At Ridouts we advise care providers on CQC inspection reports and ratings on a daily basis. While there have been some positive developments over the last two years at CQC in terms of the exercise of its inspection functions, there is still considerable room for improvement.
What is apparent is that CQC is struggling to meet its performance target to complete all Adult Social Care (ASC) inspections by September 2016. At the CQC Board Meeting on 18 November 2015, brave statements were uttered about good progress being made but as Sir Robert Francis QC pointed out the underlying completed inspection figures had deteriorated since the September board meeting. The Year to Date gap as at November stood at 25%, equating to 1,505 comprehensive inspections that had not been carried out. Furthermore, only 29% of ASC locations had had published ratings by November 2015. It seems highly unlikely that the overall target to inspect all ASC locations by September 2016 will be met although the true position should be clearer by March or April 2016.
In the longer term, CQC will have to move to a more risk-based model given the pressures of having to inspect over 25,000 ASC locations within a reduced state allocated budget. The CQC consultation on the future of regulation due in January 2016 will have to deal with the reality of what is achievable in relation to inspection frequency. That of course will not help providers rated as “requires improvement” who desperately want a re-inspection. CQC should consider reverting to desktop reviews rather than placing its entire emphasis on site inspections. There has to be greater flexibility on the part of CQC in receiving information from providers after inspections to ensure the public is given up-to-date assurance on the quality of care services.
CQC also requires improvement in relation to the publication of inspection reports in a timely fashion. As at November 2015, 59% of final reports were published within 50 working days. However, it should be remembered that the current target of 50 working days is double that which prevailed before ratings were introduced. While the situation appears to be improving there remain a significant proportion of reports that are taking more than 50 working days to publish with some taking more than 100 working days. This is in the context of providers being given 10 working days to submit factual accuracy comments. Even a delay of two and a half months undermines the reliability of CQC’s reporting function.
What is clear is that inspections are taking longer than anticipated with inspectors being required to undertake time consuming enforcement action work alongside the day job. In quarter 2 of 2015/16, 136 providers entered special measures bringing the total to 155 since special measures were introduced in April 2015. A significant amount of enforcement activity is also in progress. As at October 2015, there were 343 enforcement actions in progress comprising 104 warning notices, 18 urgent cancellations, 104 civil actions (undefined) and 117 non-urgent cancellations. It was also noted at the November board meeting that a number of prosecutions were coming to fruition and would be reported on in due course. One can expect more enforcement action given the Board’s concern that there were an increased number of locations that had not met one or more standards compared to the previous quarter.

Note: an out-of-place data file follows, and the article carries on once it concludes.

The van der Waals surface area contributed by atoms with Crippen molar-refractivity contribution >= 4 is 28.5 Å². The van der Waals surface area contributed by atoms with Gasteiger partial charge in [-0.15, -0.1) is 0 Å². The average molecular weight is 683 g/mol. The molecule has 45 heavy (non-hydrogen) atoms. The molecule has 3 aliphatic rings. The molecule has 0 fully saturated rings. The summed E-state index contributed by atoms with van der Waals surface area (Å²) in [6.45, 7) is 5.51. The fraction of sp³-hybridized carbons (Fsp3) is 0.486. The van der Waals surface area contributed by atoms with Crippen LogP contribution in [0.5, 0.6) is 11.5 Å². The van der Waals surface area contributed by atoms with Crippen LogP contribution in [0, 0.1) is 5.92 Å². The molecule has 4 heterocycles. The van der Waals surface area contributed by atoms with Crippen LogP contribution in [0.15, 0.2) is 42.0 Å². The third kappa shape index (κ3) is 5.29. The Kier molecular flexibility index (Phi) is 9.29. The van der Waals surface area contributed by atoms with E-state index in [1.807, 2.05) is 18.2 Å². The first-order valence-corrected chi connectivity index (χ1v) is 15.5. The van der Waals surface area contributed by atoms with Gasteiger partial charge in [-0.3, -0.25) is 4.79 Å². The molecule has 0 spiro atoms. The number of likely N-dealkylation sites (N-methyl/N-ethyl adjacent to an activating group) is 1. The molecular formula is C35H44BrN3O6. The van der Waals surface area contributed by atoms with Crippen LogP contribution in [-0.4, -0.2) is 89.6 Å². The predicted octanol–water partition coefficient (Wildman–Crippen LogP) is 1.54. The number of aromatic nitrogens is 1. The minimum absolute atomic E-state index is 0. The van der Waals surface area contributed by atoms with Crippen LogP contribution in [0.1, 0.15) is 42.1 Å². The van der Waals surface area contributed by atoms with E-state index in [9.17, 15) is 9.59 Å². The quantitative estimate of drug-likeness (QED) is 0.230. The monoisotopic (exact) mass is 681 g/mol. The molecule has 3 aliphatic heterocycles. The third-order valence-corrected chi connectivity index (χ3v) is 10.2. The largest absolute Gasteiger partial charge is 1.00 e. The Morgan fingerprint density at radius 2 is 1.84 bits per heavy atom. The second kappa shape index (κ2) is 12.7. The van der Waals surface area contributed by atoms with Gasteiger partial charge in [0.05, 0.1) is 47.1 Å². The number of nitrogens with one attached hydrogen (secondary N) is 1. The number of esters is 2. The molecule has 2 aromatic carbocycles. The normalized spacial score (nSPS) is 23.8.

Figures presented to the November 2015 Board showed that 51.9% of providers either strongly agreed (12.4%) or agreed (39.4%) that their inspection judgements were fair. However a substantial minority either disagreed (16.6%) or strongly disagreed (8.5%). In part this is to be expected given the measure is of the % of providers who are in breach of a fundamental standard, or rated as inadequate or requires improvement. However the fact that 25% do not consider their judgements to be fair makes the need for an effective rating review process all the more important. No information was presented to the November 2015 Board about rating reviews. At Ridouts we have been waiting many months for decisions on rating reviews with no updates on progress. There is a lack of transparency around the statistics and outcomes of rating reviews which is most concerning.
On a more optimistic note some 44% of ASC reinspections result in an improved rating. The picture is even better for services rated inadequate overall where reinspections of 155 services led to 75 (48%) improving to requires improvement and 27 (17%) to good. That left 53 (34%) remaining as inadequate. CQC will no doubt interpret these figures as showing the effectiveness of its actions.
By way of conclusion, if one were to apply an equivalent overall rating to CQC’s performance, it would almost certainly be requires improvement. The challenge for the CQC Board will be to improve performance to a good. It is telling that in their most recent staff survey only 33% felt that morale at CQC was good, an improvement on earlier surveys but hardly a resounding endorsement of the organisation.